Power banks come in a lot of shapes and sizes, this one is suited more to smartphone users, but of some use if you have a smaller 7" tablet or a quick top up charge. The design and quality is very good and it's at the ideal size where you can take it around without it taking up a lot of space or weight. Look around and decide what you want the power bank for if portability is high up the list then this is one of the stronger offerings out there.

Overall an excellent power bank


Fujifilm X-M1 Camera - Silver (16.3MP, 16-50mm Lens Kit) 3 inch LCD
Fujifilm X-M1 Camera - Silver (16.3MP, 16-50mm Lens Kit) 3 inch LCD
Offered by Camera Centre UK
Price: £409.99

1 of 1 people found the following review helpful
4.0 out of 5 stars Small camera, big image quality, 17 Dec 2014
The Fuji X-M1 sits in the entry segment of the X series models but this one has the unique X-Trans CMOS sensor (the X-A1 has a normal bayer sensor) in other areas though these models are the same (controls/functions etc)

Being an entry model there are a few compromises here, firstly the most obvious one is the lack of viewfinder, secondly controls have been streamlined over higher end models and this doesn't feature the newer on sensor phase detect autofocus of the X-T1 (contrast AF here) despite this the camera still manages to achieve a very small size (very similar to the X10/20 compacts in fact slightly smaller) and it has most of the important requirements aspiring shooter might want.

I've been testing the camera extensively for a while now and made up a quick fire list of some of the better points and weaker areas of the camera. The camera is a good one overall though like most cameras does have some areas that could be better.

Good points:
+ Excellent image quality easily as good if not better than equivalent rivals (with a similar sensor size) Tonality is very appealing and attractive (very subjective but I like it)
+ Huge latitude in raw files both highlight and shadow end with outstanding low light performance very minimal noise
+ Build is solid despite being plastic feels well put together no poor joints or creaking at the seams
+ Full manual controls quite good customisation and menus
+ Autofocus is good for accuracy in most cases (it's reasonably quick though can't match DSLR's for speed)
+ Start up is quick and the camera is responsive with no signs of lag
+ Fairly good buffer around 10 shots raw and about 31 jpegs at full resolution, able to take some advantage of faster cards too
+ Continuous shooting rate of 5.6fps is decent (note the points about AF)
+ Large clear 3.0” LCD is the same aspect ratio as the sensor (3:2) and sharp with a 920k resolution as well as partially articulated (up and down positions) option to brighten it up for daylight shooting (it's a bit reflective though quite clear in most light)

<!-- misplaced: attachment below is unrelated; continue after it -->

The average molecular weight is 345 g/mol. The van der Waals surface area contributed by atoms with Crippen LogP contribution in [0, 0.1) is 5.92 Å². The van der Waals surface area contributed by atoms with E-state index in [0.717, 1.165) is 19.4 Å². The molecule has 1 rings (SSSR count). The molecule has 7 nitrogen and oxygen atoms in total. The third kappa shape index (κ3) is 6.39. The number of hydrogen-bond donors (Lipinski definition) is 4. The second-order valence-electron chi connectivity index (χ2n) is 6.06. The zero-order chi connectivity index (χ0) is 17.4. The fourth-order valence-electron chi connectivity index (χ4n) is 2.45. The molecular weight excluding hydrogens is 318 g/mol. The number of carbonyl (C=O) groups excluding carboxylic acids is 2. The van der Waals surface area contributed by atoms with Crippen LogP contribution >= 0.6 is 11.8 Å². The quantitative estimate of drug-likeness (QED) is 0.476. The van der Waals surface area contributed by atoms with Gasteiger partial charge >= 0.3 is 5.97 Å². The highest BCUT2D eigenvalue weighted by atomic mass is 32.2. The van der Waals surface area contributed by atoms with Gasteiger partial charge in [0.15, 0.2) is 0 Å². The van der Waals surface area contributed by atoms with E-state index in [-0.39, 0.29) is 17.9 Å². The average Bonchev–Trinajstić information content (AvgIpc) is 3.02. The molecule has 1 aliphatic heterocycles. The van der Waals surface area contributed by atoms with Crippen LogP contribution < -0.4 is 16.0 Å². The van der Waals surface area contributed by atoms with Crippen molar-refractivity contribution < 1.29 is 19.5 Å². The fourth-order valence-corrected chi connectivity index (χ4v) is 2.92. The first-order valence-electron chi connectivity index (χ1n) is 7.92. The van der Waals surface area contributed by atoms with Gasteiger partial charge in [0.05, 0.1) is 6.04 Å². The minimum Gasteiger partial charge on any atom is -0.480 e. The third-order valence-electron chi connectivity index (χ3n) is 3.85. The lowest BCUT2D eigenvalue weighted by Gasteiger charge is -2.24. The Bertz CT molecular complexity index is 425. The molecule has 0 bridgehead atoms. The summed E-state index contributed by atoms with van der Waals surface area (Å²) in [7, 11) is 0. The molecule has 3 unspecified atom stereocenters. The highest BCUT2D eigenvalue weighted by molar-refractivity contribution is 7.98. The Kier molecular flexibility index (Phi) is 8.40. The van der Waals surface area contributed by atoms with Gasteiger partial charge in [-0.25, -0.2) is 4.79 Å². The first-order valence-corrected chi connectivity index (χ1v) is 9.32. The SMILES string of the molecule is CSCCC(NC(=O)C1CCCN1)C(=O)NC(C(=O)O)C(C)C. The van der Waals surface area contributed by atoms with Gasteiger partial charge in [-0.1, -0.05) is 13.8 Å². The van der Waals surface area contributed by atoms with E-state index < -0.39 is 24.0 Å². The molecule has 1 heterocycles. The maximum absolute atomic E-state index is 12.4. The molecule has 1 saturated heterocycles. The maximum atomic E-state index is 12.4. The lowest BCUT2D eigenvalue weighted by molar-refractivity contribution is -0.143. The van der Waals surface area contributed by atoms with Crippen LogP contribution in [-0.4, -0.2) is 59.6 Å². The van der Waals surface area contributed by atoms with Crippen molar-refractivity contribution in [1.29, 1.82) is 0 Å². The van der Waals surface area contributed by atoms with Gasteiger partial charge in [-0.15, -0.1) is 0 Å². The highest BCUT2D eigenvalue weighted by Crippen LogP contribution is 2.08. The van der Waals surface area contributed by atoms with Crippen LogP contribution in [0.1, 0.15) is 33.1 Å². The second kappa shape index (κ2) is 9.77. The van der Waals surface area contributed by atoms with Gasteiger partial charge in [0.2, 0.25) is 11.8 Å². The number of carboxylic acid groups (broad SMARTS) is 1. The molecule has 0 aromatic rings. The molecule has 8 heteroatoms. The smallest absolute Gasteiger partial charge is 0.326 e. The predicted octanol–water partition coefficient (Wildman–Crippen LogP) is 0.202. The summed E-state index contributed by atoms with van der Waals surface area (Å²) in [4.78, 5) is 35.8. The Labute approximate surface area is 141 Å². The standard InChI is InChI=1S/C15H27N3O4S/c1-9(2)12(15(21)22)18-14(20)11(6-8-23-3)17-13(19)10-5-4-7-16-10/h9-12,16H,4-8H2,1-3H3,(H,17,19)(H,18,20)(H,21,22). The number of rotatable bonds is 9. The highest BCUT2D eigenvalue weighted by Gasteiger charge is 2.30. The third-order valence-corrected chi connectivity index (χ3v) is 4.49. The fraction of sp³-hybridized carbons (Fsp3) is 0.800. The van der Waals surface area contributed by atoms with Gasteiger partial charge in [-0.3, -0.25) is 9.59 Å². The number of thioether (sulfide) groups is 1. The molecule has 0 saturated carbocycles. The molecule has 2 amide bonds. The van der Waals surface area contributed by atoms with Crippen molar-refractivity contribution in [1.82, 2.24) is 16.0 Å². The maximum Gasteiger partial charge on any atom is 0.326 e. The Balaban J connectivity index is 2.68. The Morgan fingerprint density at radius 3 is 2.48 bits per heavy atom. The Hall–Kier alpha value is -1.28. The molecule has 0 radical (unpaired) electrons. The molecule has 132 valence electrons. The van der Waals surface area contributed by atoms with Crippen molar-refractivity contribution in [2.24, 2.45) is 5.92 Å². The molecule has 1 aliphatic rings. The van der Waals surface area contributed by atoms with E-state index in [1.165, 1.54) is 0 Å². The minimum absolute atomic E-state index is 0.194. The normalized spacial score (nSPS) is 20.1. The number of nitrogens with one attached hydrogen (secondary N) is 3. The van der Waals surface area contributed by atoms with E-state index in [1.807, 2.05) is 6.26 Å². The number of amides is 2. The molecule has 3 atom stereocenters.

+ Battery life is quite good for a compact sized camera (I got about 390 shots per charge) flash use will shorten this
+ Q menu is well laid out and avoids trips into the main menu system for most common settings
+ Fn button can be user set, C position on the mode dial allows for a memory of settings to be stored (shame it is only one)
+ Hot shoe allows the use of dedicated flashes or other accessories, built in flash extends a decent bit though power is a little low (GN 7)
+ Consistent metering and white balance required little intervention for most shooting
+ Excellent flash exposures (though will increase the ISO if you let it a little too much)
+ Manual focus “peak” is useful though could use more colours (red/yellow)
+ Video is acceptable for a consumer level camera reasonable details and resolution and decent microphone quality, limited options though (you can set aperture before you start but not adjust it during recording) see cons on “moire”
+ Good in camera raw conversions you can adjust quite a few settings too (this creates jpegs from raw files but it's handy to have)

Weaker areas:
- No viewfinder, and no option to add one, no AEL button (Fn can be programmed for this)
- Continuous autofocus/tracking is weak (cannot re-focus after the first shot on cont AF) not a good choice for sports/action shooters (though with pre-focus techniques and some skill it might work)
- Raw not available for ISO 100 or above ISO 6400 (jpeg only)
- Jpegs overly contrasty by default and don't exploit the dynamic range of the sensor (adjusting the shadow/highlights to -1/-2 helps quite a lot) tendency to crush blacks
- Macro button fairly pointless (would be better to have a Fn 2 custom button)
- Battery/memory card slot is covered when on a tripod you can't change either (poor location)
- Card write light covered by your thumb
- Video shows moire and false colours when repeating patterns are in footage
- No dedicated button for ISO (you can set the Fn button to this), movie button cannot be re-programmed
- No “sweep panoramic mode” and no level gauge both are strange omissions, black and white doesn't have the filters either (red/yellow etc)
- 3 scene modes on the mode dial are wasting space, better to put them all in the SP setting (where the other scene modes are) This area would be better reserved for extra user settings
- “Top” control dial is a bit easy to move (can mean exposure compensation is engaged by accident)
- Flash exp compensation buried in the main menu cannot be assigned to the Fn1 button
- Wi-fi has limited use you can send images to devices (even a pc if the software is installed) you can Geotag images too, you cannot control the camera via the Fuji remote app which is disappointing. No option to turn this off (which could conserve battery power)
- No electronic shutter (full mechanical) though it's not obtrusive sound wise

Notes: